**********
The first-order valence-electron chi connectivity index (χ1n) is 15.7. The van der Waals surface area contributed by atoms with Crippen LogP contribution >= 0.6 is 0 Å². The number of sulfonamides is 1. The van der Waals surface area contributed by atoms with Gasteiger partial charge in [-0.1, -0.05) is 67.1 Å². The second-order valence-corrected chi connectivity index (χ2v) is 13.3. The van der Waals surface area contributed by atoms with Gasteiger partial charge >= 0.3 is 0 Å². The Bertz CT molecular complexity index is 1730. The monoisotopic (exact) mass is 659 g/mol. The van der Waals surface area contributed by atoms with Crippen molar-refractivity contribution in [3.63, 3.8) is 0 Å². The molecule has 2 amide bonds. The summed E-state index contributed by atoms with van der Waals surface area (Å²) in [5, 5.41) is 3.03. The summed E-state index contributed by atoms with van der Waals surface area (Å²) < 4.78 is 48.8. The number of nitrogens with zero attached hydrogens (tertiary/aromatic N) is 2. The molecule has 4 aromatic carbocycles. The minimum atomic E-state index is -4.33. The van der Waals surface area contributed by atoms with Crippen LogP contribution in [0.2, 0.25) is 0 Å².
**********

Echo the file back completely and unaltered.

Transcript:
The first-order valence-electron chi connectivity index (χ1n) is 15.7. The van der Waals surface area contributed by atoms with Crippen LogP contribution >= 0.6 is 0 Å². The number of sulfonamides is 1. The van der Waals surface area contributed by atoms with Gasteiger partial charge in [-0.1, -0.05) is 67.1 Å². The second-order valence-corrected chi connectivity index (χ2v) is 13.3. The van der Waals surface area contributed by atoms with Gasteiger partial charge >= 0.3 is 0 Å². The Bertz CT molecular complexity index is 1730. The monoisotopic (exact) mass is 659 g/mol. The van der Waals surface area contributed by atoms with Crippen molar-refractivity contribution in [3.63, 3.8) is 0 Å². The molecule has 2 amide bonds. The summed E-state index contributed by atoms with van der Waals surface area (Å²) in [5, 5.41) is 3.03. The summed E-state index contributed by atoms with van der Waals surface area (Å²) < 4.78 is 48.8. The number of nitrogens with zero attached hydrogens (tertiary/aromatic N) is 2. The molecule has 4 aromatic carbocycles. The minimum atomic E-state index is -4.33. The van der Waals surface area contributed by atoms with Crippen LogP contribution in [0.2, 0.25) is 0 Å².